The Ragtag Daily Prompt this morning is RESILIENCE
From Goodreads I’ve borrowed this inspiring quote by Daniel Radcliffe:
“A hero is also someone who, in their day to day interactions with the world, despite all the pain, uncertainty and doubt that can plague us, is resiliently and unashamedly themselves. If you can wake up every day and be emotionally open and honest regardless of what you get back from the world then you can be the hero of your own story.”
And seconding the thought with this poem from long ago:
Be the Best of Whatever You Are
by Douglas Malloch
If you can’t be a pine on the top of the hill
Be a scrub in the valley–but be
The best little scrub by the side of the rill;
Be a bush if you can’t be a tree.
If you can’t be a bush be a bit of the grass,
And some highway some happier make;
If you can’t be a muskie then just be a bass–
But the liveliest bass in the lake!
We can’t all be captains, we’ve got to be crew,
There’s something for all of us here.
There’s big work to do and there’s lesser to do,
And the task we must do is the near.
If you can’t be a highway then just be a trail,
If you can’t be the sun be a star;
It isn’t by size that you win or you fail–
Be the best of whatever you are!
The Ragtag Daily Prompt this morning is MOUSTACHE, or MUSTACHE (American spelling.)
“Guys are lucky because they get to grow mustaches. I wish I could.
It’s like having a little pet for your face.”
Goodreads supplies me with this neat little quote about Hercule Poirot:
“Shall I say that he interested me because he was trying to grow a mustache and as yet the result is poor.” Poirot stroked his own magnificent mustache tenderly. “It is an art,” he murmured, “the growing of the mustache! I have sympathy for all who attempt it.”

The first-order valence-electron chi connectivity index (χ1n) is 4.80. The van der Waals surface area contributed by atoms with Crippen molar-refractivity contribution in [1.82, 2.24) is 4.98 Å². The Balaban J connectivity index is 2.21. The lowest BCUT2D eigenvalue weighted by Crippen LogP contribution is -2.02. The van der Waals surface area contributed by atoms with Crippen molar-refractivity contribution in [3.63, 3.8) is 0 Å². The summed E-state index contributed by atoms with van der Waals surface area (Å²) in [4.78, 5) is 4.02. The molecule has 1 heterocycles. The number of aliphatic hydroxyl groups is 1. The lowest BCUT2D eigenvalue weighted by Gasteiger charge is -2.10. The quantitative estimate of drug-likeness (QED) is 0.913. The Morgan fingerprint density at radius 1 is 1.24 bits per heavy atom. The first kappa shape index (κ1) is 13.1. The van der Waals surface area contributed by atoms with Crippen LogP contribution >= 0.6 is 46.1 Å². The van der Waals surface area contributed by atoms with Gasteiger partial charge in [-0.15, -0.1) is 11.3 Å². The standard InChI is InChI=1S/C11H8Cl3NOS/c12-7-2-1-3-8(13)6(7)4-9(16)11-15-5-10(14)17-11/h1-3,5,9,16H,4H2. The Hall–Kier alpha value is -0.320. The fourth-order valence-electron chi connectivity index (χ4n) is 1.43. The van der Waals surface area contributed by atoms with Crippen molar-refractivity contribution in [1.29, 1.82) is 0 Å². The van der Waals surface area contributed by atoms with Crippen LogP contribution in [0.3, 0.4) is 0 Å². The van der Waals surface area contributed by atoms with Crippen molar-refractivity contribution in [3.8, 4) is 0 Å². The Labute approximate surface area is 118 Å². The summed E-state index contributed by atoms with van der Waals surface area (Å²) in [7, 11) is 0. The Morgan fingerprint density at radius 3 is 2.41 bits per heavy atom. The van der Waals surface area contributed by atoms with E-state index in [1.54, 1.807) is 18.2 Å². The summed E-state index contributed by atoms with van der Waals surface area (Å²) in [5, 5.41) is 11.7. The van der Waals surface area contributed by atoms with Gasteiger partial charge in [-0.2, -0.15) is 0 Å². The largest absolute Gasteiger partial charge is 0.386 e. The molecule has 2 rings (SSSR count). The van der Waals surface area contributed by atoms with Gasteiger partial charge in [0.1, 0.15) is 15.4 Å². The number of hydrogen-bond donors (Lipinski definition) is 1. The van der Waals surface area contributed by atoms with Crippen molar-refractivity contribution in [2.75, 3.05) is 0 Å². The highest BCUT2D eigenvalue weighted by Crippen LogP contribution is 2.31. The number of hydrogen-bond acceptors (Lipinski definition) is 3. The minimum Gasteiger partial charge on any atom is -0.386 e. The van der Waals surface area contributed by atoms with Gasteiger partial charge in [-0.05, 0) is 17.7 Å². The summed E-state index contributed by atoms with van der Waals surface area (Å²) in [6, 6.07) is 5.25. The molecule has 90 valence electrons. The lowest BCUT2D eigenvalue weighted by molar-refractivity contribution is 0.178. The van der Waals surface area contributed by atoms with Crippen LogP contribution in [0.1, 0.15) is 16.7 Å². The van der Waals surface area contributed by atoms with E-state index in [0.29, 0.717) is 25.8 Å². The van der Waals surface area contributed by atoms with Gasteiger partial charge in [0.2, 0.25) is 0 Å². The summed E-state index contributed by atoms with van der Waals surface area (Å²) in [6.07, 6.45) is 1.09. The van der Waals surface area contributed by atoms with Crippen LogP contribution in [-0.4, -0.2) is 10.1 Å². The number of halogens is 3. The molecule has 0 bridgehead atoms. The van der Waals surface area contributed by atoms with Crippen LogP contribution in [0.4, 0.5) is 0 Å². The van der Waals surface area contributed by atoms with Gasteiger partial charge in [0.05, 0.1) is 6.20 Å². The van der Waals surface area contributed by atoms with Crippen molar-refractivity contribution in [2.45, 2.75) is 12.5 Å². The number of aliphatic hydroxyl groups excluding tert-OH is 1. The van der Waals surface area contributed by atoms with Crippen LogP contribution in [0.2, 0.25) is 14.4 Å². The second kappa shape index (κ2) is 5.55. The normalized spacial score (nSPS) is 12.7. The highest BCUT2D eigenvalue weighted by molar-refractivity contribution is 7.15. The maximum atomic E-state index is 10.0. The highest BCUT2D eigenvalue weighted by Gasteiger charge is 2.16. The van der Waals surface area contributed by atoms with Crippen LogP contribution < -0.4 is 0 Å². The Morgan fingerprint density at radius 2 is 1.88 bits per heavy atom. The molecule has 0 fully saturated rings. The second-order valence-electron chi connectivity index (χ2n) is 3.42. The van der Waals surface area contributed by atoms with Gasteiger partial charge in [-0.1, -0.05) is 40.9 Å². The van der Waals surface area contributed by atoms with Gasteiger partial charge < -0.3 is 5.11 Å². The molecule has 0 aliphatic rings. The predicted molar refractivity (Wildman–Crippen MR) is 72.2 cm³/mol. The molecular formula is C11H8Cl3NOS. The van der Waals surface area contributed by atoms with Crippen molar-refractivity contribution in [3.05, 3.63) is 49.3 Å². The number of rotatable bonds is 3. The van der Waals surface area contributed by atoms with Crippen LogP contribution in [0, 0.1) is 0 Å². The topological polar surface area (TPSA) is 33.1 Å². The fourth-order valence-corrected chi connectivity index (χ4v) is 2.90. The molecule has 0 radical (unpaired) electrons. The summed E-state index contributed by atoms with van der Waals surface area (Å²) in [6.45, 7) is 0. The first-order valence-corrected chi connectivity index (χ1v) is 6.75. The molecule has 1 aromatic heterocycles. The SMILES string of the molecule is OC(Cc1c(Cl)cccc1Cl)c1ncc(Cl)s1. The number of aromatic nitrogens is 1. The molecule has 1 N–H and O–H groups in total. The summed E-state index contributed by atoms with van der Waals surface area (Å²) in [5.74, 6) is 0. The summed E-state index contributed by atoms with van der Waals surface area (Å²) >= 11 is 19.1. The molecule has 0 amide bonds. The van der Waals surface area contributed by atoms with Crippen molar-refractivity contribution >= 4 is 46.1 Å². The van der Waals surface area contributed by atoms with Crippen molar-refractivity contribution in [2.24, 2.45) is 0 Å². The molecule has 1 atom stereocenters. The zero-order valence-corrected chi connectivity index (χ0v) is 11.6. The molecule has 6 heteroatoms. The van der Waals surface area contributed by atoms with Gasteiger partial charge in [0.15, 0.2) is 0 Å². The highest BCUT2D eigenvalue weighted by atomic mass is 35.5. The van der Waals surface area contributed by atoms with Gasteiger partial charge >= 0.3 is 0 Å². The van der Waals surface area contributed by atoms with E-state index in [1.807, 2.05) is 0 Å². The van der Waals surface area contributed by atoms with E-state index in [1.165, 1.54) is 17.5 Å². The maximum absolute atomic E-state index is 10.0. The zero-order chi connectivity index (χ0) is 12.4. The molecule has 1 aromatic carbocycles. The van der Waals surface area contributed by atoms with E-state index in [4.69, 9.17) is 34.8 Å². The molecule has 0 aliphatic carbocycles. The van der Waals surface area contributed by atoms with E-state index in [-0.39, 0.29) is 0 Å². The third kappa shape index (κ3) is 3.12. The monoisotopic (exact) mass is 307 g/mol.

From Surprise! Surprise!
by Agatha Christie
The Ragtag Daily Prompt this morning is BOOMERANG
Friendship’s like a boomerang
when you give a friendly smile
you’ll find it coming back to you
as you trudge some weary mile.
–Author unknown to me
Verse from an old Friendship Book
The word BOOMERANG comes from an Australian aboriginal language; its appearance in the English language was in the 1820s. However, the concept of things coming back to you is ancient.
In Galatians 6:7 the Apostle Paul writes, “Be not deceived, God is not mocked, for whatsoever a man soweth, that also shall he reap.” Whether you’ve done good or bad; the Lord rewards you for your actions.
Even farther back, Solomon wrote “Cast thy bread upon the waters: for thou shalt find it after many days.” Eccl 11:1 This being written in the more positive sense.
Hinduism and Buddhism teach a system of karma, whereby the good you do sets in motion a chain of actions that rewards or punishes you by your lot in the next life. In general, “Good or bad luck, viewed as resulting from one’s actions,” according to the Oxford English Dictionary.
In our day we’ve boiled it down to “What goes around, comes around.” We could even mention Bobby Burns’ “The best laid plans of mice and man go oft astray.”
Boomerang, in my mind, carries a more negative sense. Like getting hit in the back of the head by the boomerang you threw at someone else. Or like the fellow who planned to rob a store by crawling through the heating duct late one Saturday night. Plans went awry when he got stuck and there he stayed until the store opened Monday morning and police were called to investigate.
I’ve a dear friend who tries to see the sunny side of everything, quick to mention and compliment your good points and cheer you up if you’re discouraged. “Yes, it’s tough now, but it will get better; just hang in there.” I wish I could be a lot more like her.
She doesn’t butter you up with insincere flattery, but her simple, uplifting kindness is a balm for any ache. “You have a good idea; it may just take a little more work to bring it out.” She has opinions and expresses them, but in a gentle way, not slamming or ridiculing the one(s) at fault. Bless you, Cathy!
“Blessed is the man that walketh not in the counsel of the ungodly, nor standeth in the way of sinners, nor sitteth in the seat of the scornful.”
In our day and age, it’s so easy to slip into the seat of the scornful and I often catch myself occupying that spot, but it’s not a useful nor satisfying place.
Our ideas aren’t always brilliant and we all need critical feedback. We all need to grow a spine and take advice. Over the ages of time, though, encouragers like my friend have done an invaluable service to the world.